Practice Makes Habit with Michael Levan (1/2)

Welcome to episode 183 of the Nerd Journey Podcast [@NerdJourney]! We’re John White (@vJourneyman) and Nick Korte (@NetworkNerd_), two Pre-Sales Technical Engineers who are hoping to bring you the IT career advice that we wish we’d been given earlier in our careers. In today’s episode we share part 1 of an interview with Michael Levan, discussing his background in fitness, deep work, focus, nutrition, and how we can all learn to build habits incrementally.

Original Recording Date: 07-15-2022

Topics – Meet Michael Levan, Fitness of the Body and Mind, Iterative Approach to Deep Work, Building Habits Takes Practice, Finding Focus Amidst Distraction, Benefits of Fasting

3:40 – Meet Michael Levan

  • Michael Levan focuses in the cloud native applications space, focusing on Kubernetes and containers. Most of what he does right now focuses orchestrating these types of environments.
    • Michael works to create practical technical, educational content and acts as a consultant for customers.
    • And remember to check out Michael’s podcast, Kubernetes Unpacked on Packet Pushers.
    • Find Michael on Twitter (@TheNJDevOpsGuy).

5:33 – Fitness of the Body and Mind

  • Before getting into technology, Michael was a personal trainer and went to school for it. He loved fitness and was into powerlifting when he was younger.
  • After getting out of school, Michael realized he was more interested in doing personal training as it relates to bodybuilding than what personal training in general was at the time (helping people who might not be very fit gain mobility / get out of bed in the morning, etc.).
  • Today Michael works out 5 days per week.
    • Monday, Tuesday, Thursday, and Friday are primarily for push-pull style workouts.
    • Wednesday is primarily for cardio work.
    • Sometimes he will do more bodybuilding style workouts, but for now he is sticking mostly to push-pull.
  • Michael receives benefits from working out like:
    • Reducing stress
    • Mental clarity gained after a workout / increased focus
    • Bodybuilding style workouts that involve pushing yourself not only push you physically but also mentally. In a way, this takes your mind to the next level.
  • What you put into your body will determine how you feel later. Michael encourages people to try an experiment in eating clean for 2-3 weeks and then go back to eating the way they were.
    • You will feel a noticeable difference.
  • There is a combination of how you feel mentally and physically and what you put into your body.
  • Michael does not consider himself a health nut.
  • Michael is a big fan of meal prep. He likes to eat the same thing each day for lunch meals.
    • An example meal for Michael = whole wheat wrap with BBQ chicken and cheddar cheese inside
    • Instead of chips he will use whole wheat Cheez-Its (for a nice something crunchy).
    • Dinner is a bit of a variety of things depending on Michael’s schedule – grilled steak / hamburger, turkey sandwich on whole wheat with cheese maybe with some Cheez-Its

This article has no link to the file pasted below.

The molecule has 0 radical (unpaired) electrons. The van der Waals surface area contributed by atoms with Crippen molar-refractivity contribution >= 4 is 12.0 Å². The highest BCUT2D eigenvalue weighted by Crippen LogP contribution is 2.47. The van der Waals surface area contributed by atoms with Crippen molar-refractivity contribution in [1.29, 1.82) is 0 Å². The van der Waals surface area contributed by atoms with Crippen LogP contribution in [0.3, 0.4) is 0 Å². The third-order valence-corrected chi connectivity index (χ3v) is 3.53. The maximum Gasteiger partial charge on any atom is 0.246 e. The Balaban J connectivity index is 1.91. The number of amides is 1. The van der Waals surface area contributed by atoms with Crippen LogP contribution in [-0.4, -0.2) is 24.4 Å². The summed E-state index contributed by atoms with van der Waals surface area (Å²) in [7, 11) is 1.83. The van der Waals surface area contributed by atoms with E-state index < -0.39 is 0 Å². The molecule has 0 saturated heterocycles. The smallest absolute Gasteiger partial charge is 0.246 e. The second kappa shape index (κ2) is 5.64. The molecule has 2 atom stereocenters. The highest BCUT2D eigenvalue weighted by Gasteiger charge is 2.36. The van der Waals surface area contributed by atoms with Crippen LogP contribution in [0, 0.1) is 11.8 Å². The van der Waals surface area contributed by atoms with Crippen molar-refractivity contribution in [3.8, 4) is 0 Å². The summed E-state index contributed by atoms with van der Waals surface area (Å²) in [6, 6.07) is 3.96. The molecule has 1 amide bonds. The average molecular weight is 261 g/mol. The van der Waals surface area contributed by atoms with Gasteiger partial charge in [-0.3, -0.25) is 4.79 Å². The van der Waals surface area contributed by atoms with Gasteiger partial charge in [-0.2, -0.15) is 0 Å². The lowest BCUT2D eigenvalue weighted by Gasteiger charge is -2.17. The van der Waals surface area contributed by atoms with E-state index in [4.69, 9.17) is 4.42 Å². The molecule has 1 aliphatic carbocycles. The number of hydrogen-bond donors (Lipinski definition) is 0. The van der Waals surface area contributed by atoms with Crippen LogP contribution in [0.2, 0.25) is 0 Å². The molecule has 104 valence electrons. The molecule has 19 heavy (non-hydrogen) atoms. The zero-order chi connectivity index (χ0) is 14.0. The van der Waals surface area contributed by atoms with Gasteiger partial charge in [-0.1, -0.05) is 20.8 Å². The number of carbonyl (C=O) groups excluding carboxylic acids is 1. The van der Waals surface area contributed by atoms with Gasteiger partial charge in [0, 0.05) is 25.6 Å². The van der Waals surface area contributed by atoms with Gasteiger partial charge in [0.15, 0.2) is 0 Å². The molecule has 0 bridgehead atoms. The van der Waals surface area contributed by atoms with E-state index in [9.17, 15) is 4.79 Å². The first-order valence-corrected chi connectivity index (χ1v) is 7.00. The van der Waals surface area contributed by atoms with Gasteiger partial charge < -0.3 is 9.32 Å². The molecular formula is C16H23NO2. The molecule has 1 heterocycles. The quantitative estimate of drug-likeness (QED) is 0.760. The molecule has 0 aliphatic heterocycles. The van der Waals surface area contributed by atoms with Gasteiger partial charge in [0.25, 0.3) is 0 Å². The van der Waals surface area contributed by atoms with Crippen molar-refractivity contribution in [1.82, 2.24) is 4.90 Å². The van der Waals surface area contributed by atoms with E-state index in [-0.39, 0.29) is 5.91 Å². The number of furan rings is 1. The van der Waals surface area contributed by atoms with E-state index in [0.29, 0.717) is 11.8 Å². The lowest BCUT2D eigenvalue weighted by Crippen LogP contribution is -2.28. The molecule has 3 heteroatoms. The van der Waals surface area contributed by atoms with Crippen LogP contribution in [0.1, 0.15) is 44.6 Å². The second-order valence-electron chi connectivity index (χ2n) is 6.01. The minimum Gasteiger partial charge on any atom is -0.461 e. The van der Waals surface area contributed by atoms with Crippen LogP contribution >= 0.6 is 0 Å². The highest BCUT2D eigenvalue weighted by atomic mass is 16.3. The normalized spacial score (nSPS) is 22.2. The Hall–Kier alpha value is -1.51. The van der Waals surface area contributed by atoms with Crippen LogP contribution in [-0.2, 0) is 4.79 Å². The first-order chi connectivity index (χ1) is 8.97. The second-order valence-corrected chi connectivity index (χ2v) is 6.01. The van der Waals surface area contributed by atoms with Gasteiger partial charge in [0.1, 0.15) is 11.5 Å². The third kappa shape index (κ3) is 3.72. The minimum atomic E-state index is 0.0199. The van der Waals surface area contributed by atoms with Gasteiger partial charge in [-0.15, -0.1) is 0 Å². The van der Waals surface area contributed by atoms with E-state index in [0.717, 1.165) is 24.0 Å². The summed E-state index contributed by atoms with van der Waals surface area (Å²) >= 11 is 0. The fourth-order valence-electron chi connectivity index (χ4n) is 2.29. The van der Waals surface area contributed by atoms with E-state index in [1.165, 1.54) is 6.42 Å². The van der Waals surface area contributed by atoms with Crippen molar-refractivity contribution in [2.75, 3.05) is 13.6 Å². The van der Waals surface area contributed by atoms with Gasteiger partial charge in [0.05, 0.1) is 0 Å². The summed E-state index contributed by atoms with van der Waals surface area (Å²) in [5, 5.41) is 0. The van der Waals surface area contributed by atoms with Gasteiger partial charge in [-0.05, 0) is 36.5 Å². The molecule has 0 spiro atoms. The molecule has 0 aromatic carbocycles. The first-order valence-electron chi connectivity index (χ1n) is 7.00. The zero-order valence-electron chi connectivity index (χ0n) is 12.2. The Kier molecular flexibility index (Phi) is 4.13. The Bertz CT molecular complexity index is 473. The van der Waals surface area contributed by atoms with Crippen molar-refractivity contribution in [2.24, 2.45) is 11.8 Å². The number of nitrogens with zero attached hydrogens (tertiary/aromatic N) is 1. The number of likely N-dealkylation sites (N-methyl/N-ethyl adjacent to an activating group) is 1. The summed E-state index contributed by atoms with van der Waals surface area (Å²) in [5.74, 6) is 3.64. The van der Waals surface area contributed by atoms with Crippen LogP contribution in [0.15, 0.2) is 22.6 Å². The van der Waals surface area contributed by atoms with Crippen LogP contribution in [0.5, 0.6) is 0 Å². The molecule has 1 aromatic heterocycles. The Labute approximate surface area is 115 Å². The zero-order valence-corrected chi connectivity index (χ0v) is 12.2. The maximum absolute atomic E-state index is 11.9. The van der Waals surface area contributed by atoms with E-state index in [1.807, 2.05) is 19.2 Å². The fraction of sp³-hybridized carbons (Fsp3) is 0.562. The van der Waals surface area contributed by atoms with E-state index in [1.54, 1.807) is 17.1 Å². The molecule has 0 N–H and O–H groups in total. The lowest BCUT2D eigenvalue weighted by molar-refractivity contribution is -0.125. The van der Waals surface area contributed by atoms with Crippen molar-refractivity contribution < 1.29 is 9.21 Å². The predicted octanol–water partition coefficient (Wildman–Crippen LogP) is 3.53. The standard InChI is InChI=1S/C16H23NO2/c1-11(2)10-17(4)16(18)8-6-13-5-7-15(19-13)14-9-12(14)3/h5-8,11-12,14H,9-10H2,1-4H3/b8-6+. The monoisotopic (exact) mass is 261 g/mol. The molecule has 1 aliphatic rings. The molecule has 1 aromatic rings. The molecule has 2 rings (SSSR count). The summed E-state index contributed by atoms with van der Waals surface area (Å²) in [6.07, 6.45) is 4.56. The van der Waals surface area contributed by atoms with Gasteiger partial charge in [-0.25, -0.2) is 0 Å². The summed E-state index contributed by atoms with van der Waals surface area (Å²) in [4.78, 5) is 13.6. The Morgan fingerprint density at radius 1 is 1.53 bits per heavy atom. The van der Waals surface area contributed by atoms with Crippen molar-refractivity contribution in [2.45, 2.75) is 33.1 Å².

• Eating clean is…
    • Think about what goes into your body.
    • Reduce heavy carbohydrates and fast food.
    • Keep sodium intake low as it may lead to fatigue.
    • Focus on high quality proteins like grilled chicken, steak, turkey breast / turkey meat from the deli (without the preservatives).
    • Just being conscious of what you are putting into your body will make a big difference from a mental standpoint.
  • John was once a pretty serious road cyclist, finding that one could eat just about as many calories as desired with the ability to still burn through them all due to activity level.
    • However, you start to be tuned into the feedback cycle based on the food you eat. Poor food choices make you feel worse while trying to do cycling (i.e. going the same distance might be significantly harder), and this can bleed over into every day life (encouraging cyclists to eat healthier / cleaner).
    • If Michael eats poorly one day, he does not feel well the next day and is notably at less than peak performance (something feels off).
    • Similarly, Michael does not drink alcohol during the week because he knows that he will feel like garbage the next day.
    • There is a certain way to live to get that peak performance, and this can be very rewarding.
    • If you don’t feel off each day due to poor diet it may be because your diet is consistently poor.
    • You don’t realize how badly you feel without having a good peak to compare the two.
    • It’s easy to notice something is off when you’re at the top of a hill and can go in any direction.
    • John describes the "meh" feeling that makes it easy to sit and scroll on a device for hours.
      • Michael says sadly this feeling describes 90% of the population. This is the normal feeling.
      • Once you introduce a change into the daily routine / constant feeling, you can clearly see when you’re off.
      • Michael has times when he realizes he’s spent too much time on a device. He’s human like all of us and doesn’t always change the situation, but he does recognize something is off, knowing it needs to change.

13:36 – Iterative Approach to Deep Work

  • What is the iterative, modular approach to refactoring one’s lifestyle so the changes are not quite as extreme?